When you're experiencing traumatic stress or you are in a situation that you find anxiety-provoking or intimidating, sit or stand in an open posture (even if this posture does not feel comfortable). Notice how you’re feeling. Do you feel more confident? Less anxious? More capable? Safer? If you notice a positive impact, continue to practice sitting and standing in this open posture.

Sensory Grounding

Grounding techniques often use your five senses—sight, sound, touch, smell, and taste—to help you to connect to the present moment. Engaging the senses helps the brain to quickly refocus.

Give these grounding exercises a try:


  • Focus on a particular object or your immediate surroundings and notice all of the details that you see. Identify colors, shapes, imperfections, things that are out of place, objects that you like or dislike, and so on.
  • Pick five objects that you can see and focus on each one for five seconds in turn. Then move on to the next. Change the order each time you begin again.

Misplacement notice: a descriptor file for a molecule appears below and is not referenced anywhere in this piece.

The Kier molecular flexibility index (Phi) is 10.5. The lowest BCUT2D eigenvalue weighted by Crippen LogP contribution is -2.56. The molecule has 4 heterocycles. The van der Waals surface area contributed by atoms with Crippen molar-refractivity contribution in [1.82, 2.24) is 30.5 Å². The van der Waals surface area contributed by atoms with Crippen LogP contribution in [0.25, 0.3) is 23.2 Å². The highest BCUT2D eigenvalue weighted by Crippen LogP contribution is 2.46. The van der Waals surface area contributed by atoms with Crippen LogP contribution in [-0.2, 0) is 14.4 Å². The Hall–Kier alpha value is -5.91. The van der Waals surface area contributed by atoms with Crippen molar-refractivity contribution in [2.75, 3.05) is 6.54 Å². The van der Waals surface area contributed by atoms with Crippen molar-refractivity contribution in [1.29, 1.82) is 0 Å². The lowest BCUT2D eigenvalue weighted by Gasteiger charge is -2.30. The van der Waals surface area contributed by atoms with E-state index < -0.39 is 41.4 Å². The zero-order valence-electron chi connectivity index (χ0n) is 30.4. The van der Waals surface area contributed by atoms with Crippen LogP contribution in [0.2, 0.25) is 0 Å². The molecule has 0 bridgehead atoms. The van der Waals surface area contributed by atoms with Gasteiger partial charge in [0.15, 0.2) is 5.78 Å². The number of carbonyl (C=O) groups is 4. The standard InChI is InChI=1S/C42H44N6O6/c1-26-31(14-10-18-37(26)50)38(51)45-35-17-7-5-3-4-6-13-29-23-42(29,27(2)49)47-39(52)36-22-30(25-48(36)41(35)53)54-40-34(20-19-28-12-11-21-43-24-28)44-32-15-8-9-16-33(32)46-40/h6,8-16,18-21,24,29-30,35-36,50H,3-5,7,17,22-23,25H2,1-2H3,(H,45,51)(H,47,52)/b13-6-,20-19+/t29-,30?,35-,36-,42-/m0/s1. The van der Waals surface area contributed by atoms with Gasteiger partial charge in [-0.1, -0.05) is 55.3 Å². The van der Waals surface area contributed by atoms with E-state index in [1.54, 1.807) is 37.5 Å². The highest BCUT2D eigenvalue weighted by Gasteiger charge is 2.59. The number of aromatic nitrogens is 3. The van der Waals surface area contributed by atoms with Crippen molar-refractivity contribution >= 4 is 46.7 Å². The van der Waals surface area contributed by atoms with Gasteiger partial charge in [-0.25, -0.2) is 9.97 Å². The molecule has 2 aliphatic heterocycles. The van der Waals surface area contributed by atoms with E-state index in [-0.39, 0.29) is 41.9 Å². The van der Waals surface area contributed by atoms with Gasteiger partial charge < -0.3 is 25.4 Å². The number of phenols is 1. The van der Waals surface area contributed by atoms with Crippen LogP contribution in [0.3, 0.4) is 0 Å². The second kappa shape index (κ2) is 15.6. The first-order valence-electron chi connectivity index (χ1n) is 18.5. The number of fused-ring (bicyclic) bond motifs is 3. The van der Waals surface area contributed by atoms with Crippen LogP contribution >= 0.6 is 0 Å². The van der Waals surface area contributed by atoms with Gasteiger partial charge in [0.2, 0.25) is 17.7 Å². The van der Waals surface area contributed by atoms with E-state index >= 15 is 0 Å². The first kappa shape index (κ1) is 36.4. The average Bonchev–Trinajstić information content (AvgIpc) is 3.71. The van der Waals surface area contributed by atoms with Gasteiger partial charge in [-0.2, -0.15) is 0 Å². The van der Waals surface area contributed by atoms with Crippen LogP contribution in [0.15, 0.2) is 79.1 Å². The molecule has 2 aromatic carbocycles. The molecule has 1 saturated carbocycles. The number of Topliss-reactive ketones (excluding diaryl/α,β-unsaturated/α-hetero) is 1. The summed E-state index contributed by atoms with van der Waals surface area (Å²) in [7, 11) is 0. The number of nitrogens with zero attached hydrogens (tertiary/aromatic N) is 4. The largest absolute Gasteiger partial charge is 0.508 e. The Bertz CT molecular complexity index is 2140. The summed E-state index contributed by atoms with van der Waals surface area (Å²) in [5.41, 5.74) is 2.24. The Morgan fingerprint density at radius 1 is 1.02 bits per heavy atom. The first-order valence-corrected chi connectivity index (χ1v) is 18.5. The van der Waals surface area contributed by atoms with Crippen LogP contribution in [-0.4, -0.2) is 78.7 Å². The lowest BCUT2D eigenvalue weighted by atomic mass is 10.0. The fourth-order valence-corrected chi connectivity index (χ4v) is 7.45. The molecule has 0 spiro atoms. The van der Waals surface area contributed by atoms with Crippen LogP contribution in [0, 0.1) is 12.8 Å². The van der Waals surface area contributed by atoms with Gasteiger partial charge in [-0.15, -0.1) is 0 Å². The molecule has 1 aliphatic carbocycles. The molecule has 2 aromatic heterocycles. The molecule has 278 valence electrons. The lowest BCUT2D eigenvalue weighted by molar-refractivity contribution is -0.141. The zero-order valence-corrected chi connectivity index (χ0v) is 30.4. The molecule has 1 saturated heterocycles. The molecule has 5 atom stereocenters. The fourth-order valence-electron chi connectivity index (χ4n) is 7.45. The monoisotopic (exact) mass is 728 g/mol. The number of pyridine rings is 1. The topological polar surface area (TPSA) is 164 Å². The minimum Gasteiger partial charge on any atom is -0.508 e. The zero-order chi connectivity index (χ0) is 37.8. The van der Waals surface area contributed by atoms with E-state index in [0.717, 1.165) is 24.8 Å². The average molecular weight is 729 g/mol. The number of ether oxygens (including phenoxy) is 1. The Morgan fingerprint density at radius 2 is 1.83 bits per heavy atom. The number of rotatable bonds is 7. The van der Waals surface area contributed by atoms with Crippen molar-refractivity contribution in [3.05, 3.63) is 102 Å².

• Play a counting game based on what you see in your environment. Examples: How many squares can I see? How many objects are made of wood? How many shades of blue can I spot?


  • Stop and listen. Try to identify all the sounds that you hear. How many different sounds can you pick out? Be patient, as it may take a few moments for background sounds to become noticeable.
  • Make your own noise. Read something out loud, sing, or make a sound that only you can hear. Don’t just make the sound—listen to it closely.
  • Listen to music. Try to isolate all the instruments you hear—listen to them separately and then together.